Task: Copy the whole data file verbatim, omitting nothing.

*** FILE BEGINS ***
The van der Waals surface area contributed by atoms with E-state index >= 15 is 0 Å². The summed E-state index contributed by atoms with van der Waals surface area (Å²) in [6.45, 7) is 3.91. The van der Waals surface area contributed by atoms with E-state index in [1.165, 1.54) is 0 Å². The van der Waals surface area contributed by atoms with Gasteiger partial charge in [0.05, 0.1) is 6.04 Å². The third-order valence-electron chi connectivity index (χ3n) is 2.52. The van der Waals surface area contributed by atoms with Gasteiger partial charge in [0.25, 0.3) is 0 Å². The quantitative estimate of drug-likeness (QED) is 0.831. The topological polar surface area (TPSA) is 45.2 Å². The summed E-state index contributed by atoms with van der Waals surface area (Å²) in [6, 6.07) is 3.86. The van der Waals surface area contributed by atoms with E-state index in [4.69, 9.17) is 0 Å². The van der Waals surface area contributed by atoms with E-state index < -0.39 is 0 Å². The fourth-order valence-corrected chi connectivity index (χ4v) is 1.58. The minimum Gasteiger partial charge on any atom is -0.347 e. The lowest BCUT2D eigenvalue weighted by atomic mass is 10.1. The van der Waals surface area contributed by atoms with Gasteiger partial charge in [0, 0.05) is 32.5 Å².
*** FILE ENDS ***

The van der Waals surface area contributed by atoms with E-state index >= 15 is 0 Å². The summed E-state index contributed by atoms with van der Waals surface area (Å²) in [6.45, 7) is 3.91. The van der Waals surface area contributed by atoms with E-state index in [1.165, 1.54) is 0 Å². The van der Waals surface area contributed by atoms with Gasteiger partial charge in [0.05, 0.1) is 6.04 Å². The third-order valence-electron chi connectivity index (χ3n) is 2.52. The van der Waals surface area contributed by atoms with Gasteiger partial charge in [0.25, 0.3) is 0 Å². The quantitative estimate of drug-likeness (QED) is 0.831. The topological polar surface area (TPSA) is 45.2 Å². The summed E-state index contributed by atoms with van der Waals surface area (Å²) in [6, 6.07) is 3.86. The van der Waals surface area contributed by atoms with E-state index in [4.69, 9.17) is 0 Å². The van der Waals surface area contributed by atoms with E-state index < -0.39 is 0 Å². The fourth-order valence-corrected chi connectivity index (χ4v) is 1.58. The minimum Gasteiger partial charge on any atom is -0.347 e. The lowest BCUT2D eigenvalue weighted by atomic mass is 10.1. The van der Waals surface area contributed by atoms with Gasteiger partial charge in [0, 0.05) is 32.5 Å².